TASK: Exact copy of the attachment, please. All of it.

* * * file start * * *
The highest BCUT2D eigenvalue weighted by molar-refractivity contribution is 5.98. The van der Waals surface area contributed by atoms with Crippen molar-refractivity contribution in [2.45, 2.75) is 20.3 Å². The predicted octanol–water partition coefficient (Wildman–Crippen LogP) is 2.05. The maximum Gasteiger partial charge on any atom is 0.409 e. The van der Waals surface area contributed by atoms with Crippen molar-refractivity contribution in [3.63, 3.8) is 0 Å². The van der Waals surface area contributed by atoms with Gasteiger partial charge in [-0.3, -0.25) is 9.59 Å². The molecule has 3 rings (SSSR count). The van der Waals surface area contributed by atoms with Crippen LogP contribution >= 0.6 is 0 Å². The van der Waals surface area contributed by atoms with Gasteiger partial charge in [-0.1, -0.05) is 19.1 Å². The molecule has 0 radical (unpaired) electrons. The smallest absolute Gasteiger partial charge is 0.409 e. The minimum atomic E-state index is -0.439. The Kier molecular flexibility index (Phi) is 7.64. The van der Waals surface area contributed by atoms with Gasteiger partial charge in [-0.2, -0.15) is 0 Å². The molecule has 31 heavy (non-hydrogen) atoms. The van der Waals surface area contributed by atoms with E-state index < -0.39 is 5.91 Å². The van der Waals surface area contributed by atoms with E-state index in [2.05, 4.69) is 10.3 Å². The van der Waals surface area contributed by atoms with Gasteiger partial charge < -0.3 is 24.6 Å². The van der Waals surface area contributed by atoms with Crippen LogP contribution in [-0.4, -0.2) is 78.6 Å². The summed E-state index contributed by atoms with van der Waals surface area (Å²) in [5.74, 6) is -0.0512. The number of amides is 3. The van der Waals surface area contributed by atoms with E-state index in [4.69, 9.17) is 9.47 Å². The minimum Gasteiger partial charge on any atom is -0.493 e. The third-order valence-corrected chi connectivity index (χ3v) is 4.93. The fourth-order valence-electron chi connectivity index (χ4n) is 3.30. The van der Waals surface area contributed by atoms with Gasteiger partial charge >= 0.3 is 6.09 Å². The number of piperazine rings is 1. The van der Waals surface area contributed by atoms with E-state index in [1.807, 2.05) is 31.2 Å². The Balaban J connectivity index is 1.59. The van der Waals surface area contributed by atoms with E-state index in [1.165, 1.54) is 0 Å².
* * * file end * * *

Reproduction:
The highest BCUT2D eigenvalue weighted by molar-refractivity contribution is 5.98. The van der Waals surface area contributed by atoms with Crippen molar-refractivity contribution in [2.45, 2.75) is 20.3 Å². The predicted octanol–water partition coefficient (Wildman–Crippen LogP) is 2.05. The maximum Gasteiger partial charge on any atom is 0.409 e. The van der Waals surface area contributed by atoms with Crippen molar-refractivity contribution in [3.63, 3.8) is 0 Å². The van der Waals surface area contributed by atoms with Gasteiger partial charge in [-0.3, -0.25) is 9.59 Å². The molecule has 3 rings (SSSR count). The van der Waals surface area contributed by atoms with Crippen LogP contribution >= 0.6 is 0 Å². The van der Waals surface area contributed by atoms with Gasteiger partial charge in [-0.1, -0.05) is 19.1 Å². The molecule has 0 radical (unpaired) electrons. The smallest absolute Gasteiger partial charge is 0.409 e. The minimum atomic E-state index is -0.439. The Kier molecular flexibility index (Phi) is 7.64. The van der Waals surface area contributed by atoms with Gasteiger partial charge in [-0.2, -0.15) is 0 Å². The molecule has 31 heavy (non-hydrogen) atoms. The van der Waals surface area contributed by atoms with E-state index < -0.39 is 5.91 Å². The van der Waals surface area contributed by atoms with E-state index in [2.05, 4.69) is 10.3 Å². The van der Waals surface area contributed by atoms with Gasteiger partial charge < -0.3 is 24.6 Å². The van der Waals surface area contributed by atoms with Crippen LogP contribution in [-0.4, -0.2) is 78.6 Å². The summed E-state index contributed by atoms with van der Waals surface area (Å²) in [5.74, 6) is -0.0512. The number of amides is 3. The van der Waals surface area contributed by atoms with E-state index in [4.69, 9.17) is 9.47 Å². The minimum Gasteiger partial charge on any atom is -0.493 e. The third-order valence-corrected chi connectivity index (χ3v) is 4.93. The fourth-order valence-electron chi connectivity index (χ4n) is 3.30. The van der Waals surface area contributed by atoms with Gasteiger partial charge >= 0.3 is 6.09 Å². The number of piperazine rings is 1. The van der Waals surface area contributed by atoms with E-state index in [1.807, 2.05) is 31.2 Å². The Balaban J connectivity index is 1.59. The van der Waals surface area contributed by atoms with E-state index in [1.165, 1.54) is 0 Å².